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Global Climate Change and Energy Initiative (GCEI) – combating climate change

Reos Partners
May, 2012


Learn how Reos Partners facilitated a global meeting for the WWF's Global Climate Change and Energy Initiative (GCEI) to combat climate change.

Two and half years ago, Reos Partners was asked to facilitate a global meeting for an international team at the World Wildlife Fund for Nature (WWF) in preparation for the Conference of Parties in Copenhagen, the gathering of the United Nations Framework Convention on Climate Change (UNFCCC). At this annual event, heads of state discuss and form agreements on combating climate change, including plans to reduce greenhouse gas emissions and to adapt to an unpredictable world of increased global temperatures.

Since Copenhagen, the new strategy of the Global Climate and Energy Initiative (GCEI) was formulated, effectively merging the former Climate focused initiative, the Global Energy Programme and the Business Engagement Programme. The GCEI has set ambitious goals in four strategic areas: low carbon frameworks for national development, renewable energy at scale, public and private green finance and business engagement. In its new form, the whole network team of over 100 people had not yet met in person. The GCEI management team asked Reos to co-design and facilitate a meeting for participants from various program offices to come together as a network and go into depth about implementing an ambitious strategy towards a low-carbon future worldwide.

Innovative Meeting Design

The Reos team worked with the strategy leads within the GCEI management team. The meeting design was innovative in that it combined strategy work with activities for building the capacity necessary to implement that strategy. The program focused on building capacity and sharing knowledge in the areas of power mapping (mapping existing power relationships that stand in the path of environmental change), alliance and coalition building, and campaigns for change and business engagement, with additional sessions on renewable energy and fundraising.
Participants came from WWF offices across the globe. For each capacity-building segment, experts from within and outside of WWF shared their knowledge with the group. WWF speakers included Sam Smith, leader of the GCEI; David Nussbaum, CEO of WWF UK; Regine Guenther, head of climate and energy policy for WWF Germany, Sandra Guzman from WWF Mexico and many others. The idea was to share best practice from across the network so everyone could learn from achievements in protecting the environment and the transition to renewable energy. From outside WWF, Jay Naidoo, the anti-apartheid activist joined the group, providing inspiration, motivation and energy to the group. Jay was the former communications minister in Nelson Mandela’s cabinet in South Africa and was the founding general secretary of the Congress of South African Trade Unions (COSATU). As the leader of the largest trade union federation in the country, he was at the forefront of the struggle against apartheid.  In addition to Jay, Jeremy Leggett, a geologist who argues that successful green businesses are badly needed in the global fight to cut greenhouse-gas emissions, also gave a thought-provoking speech. Jeremy founded Solarcentury, the UK's largest solar solutions company as well as a private equity fund for renewable energy as well as making waves in green finance with CarbonTracker.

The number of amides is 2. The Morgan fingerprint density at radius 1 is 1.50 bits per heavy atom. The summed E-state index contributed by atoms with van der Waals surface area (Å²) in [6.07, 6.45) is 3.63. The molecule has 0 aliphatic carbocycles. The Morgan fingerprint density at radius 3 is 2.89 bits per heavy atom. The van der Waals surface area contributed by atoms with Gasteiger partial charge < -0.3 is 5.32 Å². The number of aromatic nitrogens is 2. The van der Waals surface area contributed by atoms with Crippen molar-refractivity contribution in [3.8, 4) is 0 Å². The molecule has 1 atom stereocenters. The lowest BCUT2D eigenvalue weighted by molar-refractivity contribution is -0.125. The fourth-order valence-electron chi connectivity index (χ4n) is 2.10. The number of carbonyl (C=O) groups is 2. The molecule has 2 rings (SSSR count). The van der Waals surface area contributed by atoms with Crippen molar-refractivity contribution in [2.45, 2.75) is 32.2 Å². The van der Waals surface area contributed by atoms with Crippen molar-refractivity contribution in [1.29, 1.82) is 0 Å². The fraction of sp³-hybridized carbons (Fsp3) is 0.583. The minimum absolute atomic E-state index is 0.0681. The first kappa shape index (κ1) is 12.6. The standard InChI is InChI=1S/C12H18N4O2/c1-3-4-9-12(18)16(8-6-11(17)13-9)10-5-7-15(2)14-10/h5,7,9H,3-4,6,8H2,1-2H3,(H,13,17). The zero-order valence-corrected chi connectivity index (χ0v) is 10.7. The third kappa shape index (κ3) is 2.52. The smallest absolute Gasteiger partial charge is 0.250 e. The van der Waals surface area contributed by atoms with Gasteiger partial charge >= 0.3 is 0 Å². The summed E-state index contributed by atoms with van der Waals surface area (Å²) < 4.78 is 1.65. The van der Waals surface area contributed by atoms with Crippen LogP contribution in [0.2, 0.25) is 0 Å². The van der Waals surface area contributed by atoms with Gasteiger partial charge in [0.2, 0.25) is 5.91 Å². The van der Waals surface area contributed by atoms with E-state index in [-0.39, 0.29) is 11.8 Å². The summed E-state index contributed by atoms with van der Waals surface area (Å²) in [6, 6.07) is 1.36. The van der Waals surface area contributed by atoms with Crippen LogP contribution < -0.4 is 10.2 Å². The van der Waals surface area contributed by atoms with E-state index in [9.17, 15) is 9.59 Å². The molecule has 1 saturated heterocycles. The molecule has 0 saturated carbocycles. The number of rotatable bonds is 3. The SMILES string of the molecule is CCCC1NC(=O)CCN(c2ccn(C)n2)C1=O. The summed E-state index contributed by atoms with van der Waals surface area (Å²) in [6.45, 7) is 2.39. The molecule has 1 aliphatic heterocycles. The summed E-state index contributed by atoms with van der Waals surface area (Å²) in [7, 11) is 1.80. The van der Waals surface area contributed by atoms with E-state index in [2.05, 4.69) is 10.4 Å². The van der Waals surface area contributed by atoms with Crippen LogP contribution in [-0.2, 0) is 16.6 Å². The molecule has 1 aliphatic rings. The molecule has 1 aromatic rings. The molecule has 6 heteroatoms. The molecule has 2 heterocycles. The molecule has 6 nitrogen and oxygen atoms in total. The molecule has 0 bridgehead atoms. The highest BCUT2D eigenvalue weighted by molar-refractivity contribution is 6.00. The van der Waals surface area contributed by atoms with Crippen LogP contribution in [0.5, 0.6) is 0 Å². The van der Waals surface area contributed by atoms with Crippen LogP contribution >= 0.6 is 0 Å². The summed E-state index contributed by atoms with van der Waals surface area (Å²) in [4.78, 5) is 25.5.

Creative Capacity Building

Through their participation in this meeting, a diverse group of 100 specialists on climate change and energy from different offices worldwide came together to work collaboratively on the GCEI strategy and share learnings and best practice. This journey had many highlights and involved a number of creative approaches to capacity building. One example was the creation of a physical map through which the participants could explore contemporary trends and relationships and experiment with how to change them to achieve carbon dioxide emission reduction objectives. Another example was the running of a mock “Dragon’s Den” programme, in which entrepreneurs pitch ideas to investors. In this case, individuals from WWF pitched sustainability proposals, such as transitioning to renewable energy, to actual business representatives. We are grateful to Mark Wade, Nicola Milson, and Gus Schellekens, who gave their time to act as “dragons” at the meeting.
In debriefing the gathering, one participant said it was the best meeting she had been to in 25 years. Another mentioned that as a person from a developing country operating in English as a foreign language, she felt comfortable sharing her ideas with the group as a whole in a way that she hadn’t before. Another group member said, “It was an excellent meeting, truly inspirational and very motivating. I really think that these face-to-face meetings are invaluable in creating a genuine international team and making sure we work really closely with maximum impact as a network.” 

What was remarkable about this meeting was that individuals from around the world, who sometimes felt like the challenges standing in the way to meeting their strategic goals were unique to their own country, were able to learn and  build on the experience of representatives from other countries who had made leaps and bounds in meeting strategic aims. There was also quite a profound sense of “we can do it” and “we will win” that spread across the team. A group of diverse individuals came together as a team, shared their challenges and their successes, and learned together, Reos Partners were delighted to be part of creating the conditions for an international group of change-makers to come together as one team, and as one participant described it, coming together as a community of people who share a commitment to protecting the planet.

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